Tuesday, December 20, 2022

Point of Order: Secrecy shrouds details of RNZAF planes being intercepted while flying on missions overseas

The disclosure that 92 missions flown by RNZAF P3 Orions have been intercepted by the jets of foreign powers is sending shock waves through the broader defence community.

Details of the incidents, including the identity of the foreign powers and the exact locations of the interceptions, were withheld on national security grounds under the Official Information Act.

The NZ Herald broke the story after it had been withheld on national security grounds.

What is alarming is that the public is left unaware of the risks which are routinely carried by defence personnel as they fly these missions. It also points to the need for greater defence spending to ensure the RNZAF, and other defence services, have the resources they need for the complex tasks they are expected to undertake.

Defence chief of staff Air Commodore A. J. Woods told the NZ Herald the 92 intercepts of the P-3K2 Orion maritime patrol planes happened across 234 missions since 2015.

They happened in the East Asia and Middle East regions, Woods said.

All further details, including the foreign powers involved and the circumstances of the intercepts, were withheld under Section 6(a) of the Official Information Act, allowing information to be withheld if it could prejudice the security, defence or international relations of New Zealand.

The NZ Herald first filed the request with the Defence Force after a Royal Australian Air Force P-8 maritime surveillance aircraft was intercepted in international airspace by a Chinese J-16 fighter jet on May 26, leading to a further souring of Sino-Australian relations.

Australian Defence Minister Richard Marles said the P-8 was carrying out routine surveillance when it was intercepted by the J-16 fighter aircraft, which he said flew “very close to the side” of the Australian aircraft.

“In flying close to the side, it released flares. The J-16 then accelerated and cut across the nose of the P-8, settling in front of the P-8 at very close distance,” Marles told media.

Marles described the incident as “very dangerous”, and said Australia had voiced its concerns with Beijing.

The Chinese government hit back via an editorial in the party-controlled Global Times, saying key details were left out by the Australian minister, including where it exactly it occurred.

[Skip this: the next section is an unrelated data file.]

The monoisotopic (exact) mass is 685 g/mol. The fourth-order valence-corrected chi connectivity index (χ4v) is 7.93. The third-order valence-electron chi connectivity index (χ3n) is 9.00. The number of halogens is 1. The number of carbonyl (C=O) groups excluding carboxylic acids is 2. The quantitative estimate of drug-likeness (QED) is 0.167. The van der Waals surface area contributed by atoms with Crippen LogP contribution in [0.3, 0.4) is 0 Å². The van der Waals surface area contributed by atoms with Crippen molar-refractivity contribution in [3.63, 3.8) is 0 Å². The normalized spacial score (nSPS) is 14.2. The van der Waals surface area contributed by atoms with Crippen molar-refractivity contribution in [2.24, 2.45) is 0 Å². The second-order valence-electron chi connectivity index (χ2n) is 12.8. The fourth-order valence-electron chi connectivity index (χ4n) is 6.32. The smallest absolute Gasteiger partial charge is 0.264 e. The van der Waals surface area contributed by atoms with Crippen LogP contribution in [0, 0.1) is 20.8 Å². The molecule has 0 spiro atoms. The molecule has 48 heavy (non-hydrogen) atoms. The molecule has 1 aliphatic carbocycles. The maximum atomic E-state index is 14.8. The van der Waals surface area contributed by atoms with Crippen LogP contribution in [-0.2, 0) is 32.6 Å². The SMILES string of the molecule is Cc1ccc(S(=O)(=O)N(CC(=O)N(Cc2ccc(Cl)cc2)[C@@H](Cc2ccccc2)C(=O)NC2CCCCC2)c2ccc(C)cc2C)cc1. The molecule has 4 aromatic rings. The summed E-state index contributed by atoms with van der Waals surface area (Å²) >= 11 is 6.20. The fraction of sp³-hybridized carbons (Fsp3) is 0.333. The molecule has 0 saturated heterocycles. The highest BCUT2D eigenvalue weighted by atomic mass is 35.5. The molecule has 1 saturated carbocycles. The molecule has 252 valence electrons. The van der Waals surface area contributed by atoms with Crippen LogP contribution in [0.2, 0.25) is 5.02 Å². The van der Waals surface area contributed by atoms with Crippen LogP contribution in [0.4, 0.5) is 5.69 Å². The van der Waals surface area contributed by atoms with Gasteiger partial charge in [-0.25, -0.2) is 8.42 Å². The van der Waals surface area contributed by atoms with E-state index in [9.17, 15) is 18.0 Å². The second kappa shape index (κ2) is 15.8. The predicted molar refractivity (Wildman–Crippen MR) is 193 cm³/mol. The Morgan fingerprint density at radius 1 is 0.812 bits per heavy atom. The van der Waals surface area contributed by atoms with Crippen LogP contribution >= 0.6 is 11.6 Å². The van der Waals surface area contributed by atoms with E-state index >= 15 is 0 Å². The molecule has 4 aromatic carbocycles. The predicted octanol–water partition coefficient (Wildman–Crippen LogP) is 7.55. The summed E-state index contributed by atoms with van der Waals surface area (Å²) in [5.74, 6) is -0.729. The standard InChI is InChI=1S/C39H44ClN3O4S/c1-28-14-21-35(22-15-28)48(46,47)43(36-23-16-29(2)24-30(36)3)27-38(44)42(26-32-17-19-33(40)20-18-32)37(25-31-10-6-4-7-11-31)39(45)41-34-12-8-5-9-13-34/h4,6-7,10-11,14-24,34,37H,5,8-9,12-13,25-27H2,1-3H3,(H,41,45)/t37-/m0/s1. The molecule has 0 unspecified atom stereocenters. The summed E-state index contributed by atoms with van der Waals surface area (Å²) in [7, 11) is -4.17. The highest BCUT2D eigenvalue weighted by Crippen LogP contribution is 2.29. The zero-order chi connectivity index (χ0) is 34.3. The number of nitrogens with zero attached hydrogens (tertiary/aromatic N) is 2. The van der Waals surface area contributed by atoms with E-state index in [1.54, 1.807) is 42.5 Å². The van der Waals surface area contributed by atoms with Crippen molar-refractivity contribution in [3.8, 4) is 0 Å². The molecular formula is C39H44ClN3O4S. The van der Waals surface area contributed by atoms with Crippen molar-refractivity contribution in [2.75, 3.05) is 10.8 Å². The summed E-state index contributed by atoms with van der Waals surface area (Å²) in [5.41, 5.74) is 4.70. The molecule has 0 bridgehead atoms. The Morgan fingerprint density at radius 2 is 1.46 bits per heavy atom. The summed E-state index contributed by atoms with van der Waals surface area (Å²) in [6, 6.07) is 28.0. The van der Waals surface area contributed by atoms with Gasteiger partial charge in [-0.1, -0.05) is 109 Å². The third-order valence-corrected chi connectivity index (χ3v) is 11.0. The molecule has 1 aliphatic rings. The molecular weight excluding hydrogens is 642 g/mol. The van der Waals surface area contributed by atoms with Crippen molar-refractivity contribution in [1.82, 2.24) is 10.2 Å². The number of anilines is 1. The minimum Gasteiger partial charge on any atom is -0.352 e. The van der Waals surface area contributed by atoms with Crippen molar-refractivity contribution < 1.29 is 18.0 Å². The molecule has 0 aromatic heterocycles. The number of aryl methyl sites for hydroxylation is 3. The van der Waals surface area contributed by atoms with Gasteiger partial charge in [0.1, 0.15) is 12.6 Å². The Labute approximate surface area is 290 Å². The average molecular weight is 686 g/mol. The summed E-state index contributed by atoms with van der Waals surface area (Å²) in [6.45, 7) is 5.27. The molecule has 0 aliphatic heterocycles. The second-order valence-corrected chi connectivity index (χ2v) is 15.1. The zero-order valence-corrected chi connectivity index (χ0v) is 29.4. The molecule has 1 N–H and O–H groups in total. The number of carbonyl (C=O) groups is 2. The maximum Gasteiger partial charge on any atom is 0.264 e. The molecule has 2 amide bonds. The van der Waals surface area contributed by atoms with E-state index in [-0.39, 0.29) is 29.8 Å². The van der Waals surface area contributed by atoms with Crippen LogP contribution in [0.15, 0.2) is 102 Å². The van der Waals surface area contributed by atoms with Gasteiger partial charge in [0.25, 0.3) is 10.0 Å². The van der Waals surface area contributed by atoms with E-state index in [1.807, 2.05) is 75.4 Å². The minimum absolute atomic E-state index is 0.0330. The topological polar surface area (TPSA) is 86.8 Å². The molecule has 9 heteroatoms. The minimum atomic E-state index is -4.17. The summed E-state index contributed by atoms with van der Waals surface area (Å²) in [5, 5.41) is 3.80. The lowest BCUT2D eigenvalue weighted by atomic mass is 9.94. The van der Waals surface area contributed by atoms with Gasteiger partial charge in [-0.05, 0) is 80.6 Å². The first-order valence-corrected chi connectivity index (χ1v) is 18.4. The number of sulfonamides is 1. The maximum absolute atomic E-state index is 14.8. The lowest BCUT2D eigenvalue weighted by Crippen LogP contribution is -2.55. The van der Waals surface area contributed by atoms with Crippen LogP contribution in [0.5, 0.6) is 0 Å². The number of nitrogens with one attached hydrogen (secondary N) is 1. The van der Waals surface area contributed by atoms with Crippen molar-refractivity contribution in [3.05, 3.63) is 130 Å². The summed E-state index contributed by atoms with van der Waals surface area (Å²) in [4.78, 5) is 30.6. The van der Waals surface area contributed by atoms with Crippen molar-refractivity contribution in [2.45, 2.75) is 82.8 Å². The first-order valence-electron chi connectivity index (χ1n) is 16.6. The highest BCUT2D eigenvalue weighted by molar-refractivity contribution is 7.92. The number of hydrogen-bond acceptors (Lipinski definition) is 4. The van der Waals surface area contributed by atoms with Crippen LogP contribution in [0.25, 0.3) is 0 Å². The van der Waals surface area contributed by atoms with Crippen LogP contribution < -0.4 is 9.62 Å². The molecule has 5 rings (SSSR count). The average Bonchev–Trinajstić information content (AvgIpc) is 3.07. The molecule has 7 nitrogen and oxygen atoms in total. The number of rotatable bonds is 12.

A request in June to the NZ Defence Force asking for details of all intercepts in recent years was withheld in full the following month, citing national security. The Herald complained to the Ombudsman and asked for at least some broad details to be released, even if it meant withholding the exact locations.

The watchdog launched an investigation, but eventually upheld Defence’s decision to withhold the information in full.

Chief Ombudsman Peter Boshier said he accepted the argument that its release would be likely to prejudice the security and defence of New Zealand.

“Even if there is a high public interest in the information, I cannot recommend that NZDF release it,” Boshier wrote in a letter in November.

“Unfortunately, I cannot provide more of an explanation of my opinion, without that explanation potentially causing the prejudice at issue.”

Boshier said the Defence Force had signalled it intended to revisit its decision on the request.

The following month, Air Commodore Woods provided the data. No explanation was given as to why it was not now prejudicial to national security.

Ron Mark, who was Defence Minister from 2017 to 2020, much of the period covered by the interception data, told the newspaper:

“In my time as Minister of Defence, I received many such briefings on those very matters.”

Mark would not go into specifics on the incidents, citing a “lifelong duty of confidence” after taking the oath as minister.

“I am still subject to all their relevant Acts regarding highly confidential and sensitive information that might harm our diplomatic relations with other countries, and that might harm our economy,” he said.

“I won’t be commenting on how it affects New Zealand’s P-3 deployments, because that would potentially harm New Zealand’s diplomatic relations, and potentially could harm New Zealand’s economy. And I don’t want to be the person responsible for that.”

Point of Order is a blog focused on politics and the economy run by veteran newspaper reporters Bob Edlin and Ian Templeton

1 comment:

Alex said...

Radar contact and transponder data are insufficient to determine the offensive capability of an aircraft, therefore many countries will want to visually inspect an aircraft of interest to confirm transponder info and weaponry .
If this is insufficient then pressure is sometimes applied to gauge a pilots intentions .